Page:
ANN: Again, this is something you see … you’re compulsive yet when you move from one compulsion to an another but what about the youngsters of your generation who are suffering from alcohol, suffering from drugs and who can’t give up things as easily as you? What are pressures on youngsters these days to drink, to take drugs?

TOYAH:
I’m not sure what the exact pressures are on youngsters, the only way I can relate to that is my own experience because things were there and they were legal, I could do it. I’m not saying make alcohol illegal, all I try to say is that there are other things more interesting to do. And having gone to brink of being pickled for weeks on end and not being pickled, the feeling of not being pickled is so much higher than when you are drunk. Really my drinking started also when I had to go in public a lot.

I don’t like being with lots of lots of people around me, buzzing and talking and pulling you and wanting parts of me all the time. That does me in a bit and used to have to drink to go out. That was when the vicious circle hit, I had to drink to go to occasions.

Then I had to keep drinking to stay smiling. And that’s when I realised I had to stop drinking because it was hiding behind a barrier, it was hiding behind screen. The only way I can face problems now is being straight and using by what nature gave me to use which is perfectly good body that can handle anything.

ANN: You’re very self centered.

TOYAH: What’s self centered mean?

ANN: Just talking to you: you’re constantly analysing yourself, you’re thinking about things which I’m not saying is a bad thing but you’ve inward focus.






TOYAH:
I’m trying to find things, I’m trying to find a level to work at that I perform properly and remain happy at. Because within my work, one week of working a lot and then the next week you’ve got nothing to do, so you’re up and down like a yo-yo all the time. So I’m trying to find a balance in the middle where I can keep working whatever happens around me and it is very self centered. You’ve got to be very self centered because there’s not very many there to help you when you go wrong.

Because I feel from my experiences everything that has gone wrong around me has been mostly my own fault. I try to be disciplined, I had no discipline at school so I’m trying to make up for it now. And it isn’t very painful to keep disciplined, really.

And it’s like Buddhists, you find this happy medium that you can step out of every now and then, but it keeps you on a wave length and it keeps you in contact with people. And I found that through being self disciplined I actually communicate better with other people whereas before I was so paranoid all the time. I didn’t understand what people were saying, I felt everyone was picking on me.

ANN: Tell me this, when you’re performing, when you’re in front of an audience, what does it do to you, because when the red light comes on, when the cameras turn on, the audience is there, there is an adrenaline thing which can become a drug of it’s own -

TOYAH:
Yes, I mean as soon as you’re in front of an audience and my audience aren’t a very quiet audience, you’ve got a few thousand kids, some are crying … it’s - for me, I get very nervous before going on, about 6 o’clock in the evening is when my panic button sort of starts flashing. Er, I get very nervous and very very un-confident before I go on.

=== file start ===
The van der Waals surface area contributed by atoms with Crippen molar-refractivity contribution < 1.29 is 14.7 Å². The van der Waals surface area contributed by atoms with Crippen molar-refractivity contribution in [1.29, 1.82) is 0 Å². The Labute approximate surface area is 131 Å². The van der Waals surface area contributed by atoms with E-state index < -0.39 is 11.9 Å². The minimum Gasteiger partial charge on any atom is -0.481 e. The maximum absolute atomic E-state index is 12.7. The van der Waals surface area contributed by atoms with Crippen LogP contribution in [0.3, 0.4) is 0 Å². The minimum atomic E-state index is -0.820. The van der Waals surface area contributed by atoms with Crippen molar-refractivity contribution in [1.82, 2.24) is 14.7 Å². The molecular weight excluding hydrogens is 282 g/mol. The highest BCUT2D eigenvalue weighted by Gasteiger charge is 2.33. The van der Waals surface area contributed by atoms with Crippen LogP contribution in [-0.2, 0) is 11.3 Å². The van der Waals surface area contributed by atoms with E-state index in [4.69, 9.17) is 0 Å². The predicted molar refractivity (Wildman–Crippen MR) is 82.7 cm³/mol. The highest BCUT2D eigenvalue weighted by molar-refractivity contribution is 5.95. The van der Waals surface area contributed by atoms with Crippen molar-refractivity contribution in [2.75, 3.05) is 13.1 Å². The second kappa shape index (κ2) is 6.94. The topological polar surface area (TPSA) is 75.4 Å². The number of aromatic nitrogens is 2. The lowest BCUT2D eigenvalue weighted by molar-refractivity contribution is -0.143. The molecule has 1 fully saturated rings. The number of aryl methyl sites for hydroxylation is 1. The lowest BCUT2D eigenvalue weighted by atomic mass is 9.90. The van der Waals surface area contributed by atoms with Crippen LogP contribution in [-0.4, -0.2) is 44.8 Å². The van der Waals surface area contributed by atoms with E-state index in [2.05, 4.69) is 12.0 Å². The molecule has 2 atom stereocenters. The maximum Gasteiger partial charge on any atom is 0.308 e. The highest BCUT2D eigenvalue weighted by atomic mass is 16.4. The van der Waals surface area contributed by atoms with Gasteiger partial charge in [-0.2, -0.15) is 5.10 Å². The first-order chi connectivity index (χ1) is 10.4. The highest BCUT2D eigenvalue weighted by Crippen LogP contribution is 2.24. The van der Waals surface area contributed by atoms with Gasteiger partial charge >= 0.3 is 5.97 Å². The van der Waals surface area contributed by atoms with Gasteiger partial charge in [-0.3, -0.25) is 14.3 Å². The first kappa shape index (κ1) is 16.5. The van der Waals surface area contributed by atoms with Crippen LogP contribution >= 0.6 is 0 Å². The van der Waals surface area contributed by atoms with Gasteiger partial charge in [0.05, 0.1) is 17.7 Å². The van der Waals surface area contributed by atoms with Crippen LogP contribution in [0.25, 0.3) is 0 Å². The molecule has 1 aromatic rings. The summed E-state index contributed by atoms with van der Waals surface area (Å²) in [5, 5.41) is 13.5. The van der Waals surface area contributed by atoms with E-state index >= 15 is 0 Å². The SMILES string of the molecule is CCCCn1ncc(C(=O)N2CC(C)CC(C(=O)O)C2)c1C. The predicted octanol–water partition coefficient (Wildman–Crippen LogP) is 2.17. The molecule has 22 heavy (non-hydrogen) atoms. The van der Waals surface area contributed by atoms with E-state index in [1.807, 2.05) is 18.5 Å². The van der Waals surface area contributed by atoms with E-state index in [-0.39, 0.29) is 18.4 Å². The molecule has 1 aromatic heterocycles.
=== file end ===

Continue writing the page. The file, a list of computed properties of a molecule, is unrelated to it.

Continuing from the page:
As soon as I go on it goes. The only thing I can say is I feel like I can hold the world on my shoulders. But it’s not a totally selfish high, it’s a high that you have to tune in to what the audience is thinking. And what you don’t see from the audience is that they’re entering the auditorium and they’re buzzing coz they’re waiting to see something.

Whereas you’re usually backstage bored stiff waiting to go on. So you have to get in tune with the audience and I let them know I’m on their side. I hate seeing performers who’ve built a wall between them and the audience.

ANN: I can understand that entirely when you’re performing in a rock concert. How do you get your high when you’re acting?

TOYAH: It’s totally different -

ANN: Is it seeking perfection?

TOYAH:
No, to me acting is like sitting down and writing an essay. It’s searching. Because when you’re acting on stage each night I never believe you reach a peak in a performance. Each performance has got to go somewhere new that you’ve never been before. But I must say doing films for me is far more relaxed because you far more alone, if you go wrong you can do it again, you’re not doing it night after night after night so you’re searching for a different peak.

As time develops I’ve got over- believe it or not- I’m not as selfish as I used to be (laughs). I got over this kind of rock star syndrome where you kiss your own feet and you kiss the mirror and stuff which is a terribly dangerous thing to get like.

ANN: Must be difficult not to though when you’re surrounded by people saying you’re the greatest.

TOYAH: It is. It leads you astray and then as soon as you have a sleight failing they all disappear. To me now I’d like to do something that is critically good, as far the critics are concerned.


ANN:
What was Laurence Olivier (below with Toyah) like to work with, because you made “The Ebony Tower” with him and you talk about something that is critically good and that surely must be getting that way? If not … your ultimate -



 

TOYAH: Well, it’s a terribly prestigious thing for me to do, I mean to have worked with a man as wonderful as that.

ANN: You’ve always been very deferential about it, I mean there’s lots of publicity about “The Ebony Tower” and about calling him Sir Laurence and this … this amazing nude scene that got more publicity than -

TOYAH:
I know! (laughs) The overrated scene -

ANN: “Toyah doesn’t want to take her clothes off, Toyah doesn’t like her body”, all this. I mean if you just kept quiet about it nobody would’ve noticed it!